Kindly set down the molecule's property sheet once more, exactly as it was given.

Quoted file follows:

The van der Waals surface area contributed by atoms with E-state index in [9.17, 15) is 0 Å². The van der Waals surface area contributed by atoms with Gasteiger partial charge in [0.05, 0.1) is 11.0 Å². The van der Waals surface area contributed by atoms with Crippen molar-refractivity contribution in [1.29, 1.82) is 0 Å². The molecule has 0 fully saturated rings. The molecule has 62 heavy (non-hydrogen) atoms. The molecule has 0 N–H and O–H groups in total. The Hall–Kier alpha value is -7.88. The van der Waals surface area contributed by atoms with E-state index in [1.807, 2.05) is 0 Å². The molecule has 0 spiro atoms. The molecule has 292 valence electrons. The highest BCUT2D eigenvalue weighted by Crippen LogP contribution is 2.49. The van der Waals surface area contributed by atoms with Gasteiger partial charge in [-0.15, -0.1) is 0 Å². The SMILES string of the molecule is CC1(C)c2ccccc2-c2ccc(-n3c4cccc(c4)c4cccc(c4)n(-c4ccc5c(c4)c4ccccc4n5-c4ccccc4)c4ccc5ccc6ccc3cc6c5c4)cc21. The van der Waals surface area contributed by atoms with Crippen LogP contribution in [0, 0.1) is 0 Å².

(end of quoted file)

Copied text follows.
The van der Waals surface area contributed by atoms with E-state index in [9.17, 15) is 0 Å². The van der Waals surface area contributed by atoms with Gasteiger partial charge in [0.05, 0.1) is 11.0 Å². The van der Waals surface area contributed by atoms with Crippen molar-refractivity contribution in [1.29, 1.82) is 0 Å². The molecule has 0 fully saturated rings. The molecule has 62 heavy (non-hydrogen) atoms. The molecule has 0 N–H and O–H groups in total. The Hall–Kier alpha value is -7.88. The van der Waals surface area contributed by atoms with E-state index in [1.807, 2.05) is 0 Å². The molecule has 0 spiro atoms. The molecule has 292 valence electrons. The highest BCUT2D eigenvalue weighted by Crippen LogP contribution is 2.49. The van der Waals surface area contributed by atoms with Gasteiger partial charge in [-0.15, -0.1) is 0 Å². The SMILES string of the molecule is CC1(C)c2ccccc2-c2ccc(-n3c4cccc(c4)c4cccc(c4)n(-c4ccc5c(c4)c4ccccc4n5-c4ccccc4)c4ccc5ccc6ccc3cc6c5c4)cc21. The van der Waals surface area contributed by atoms with Crippen LogP contribution in [0, 0.1) is 0 Å².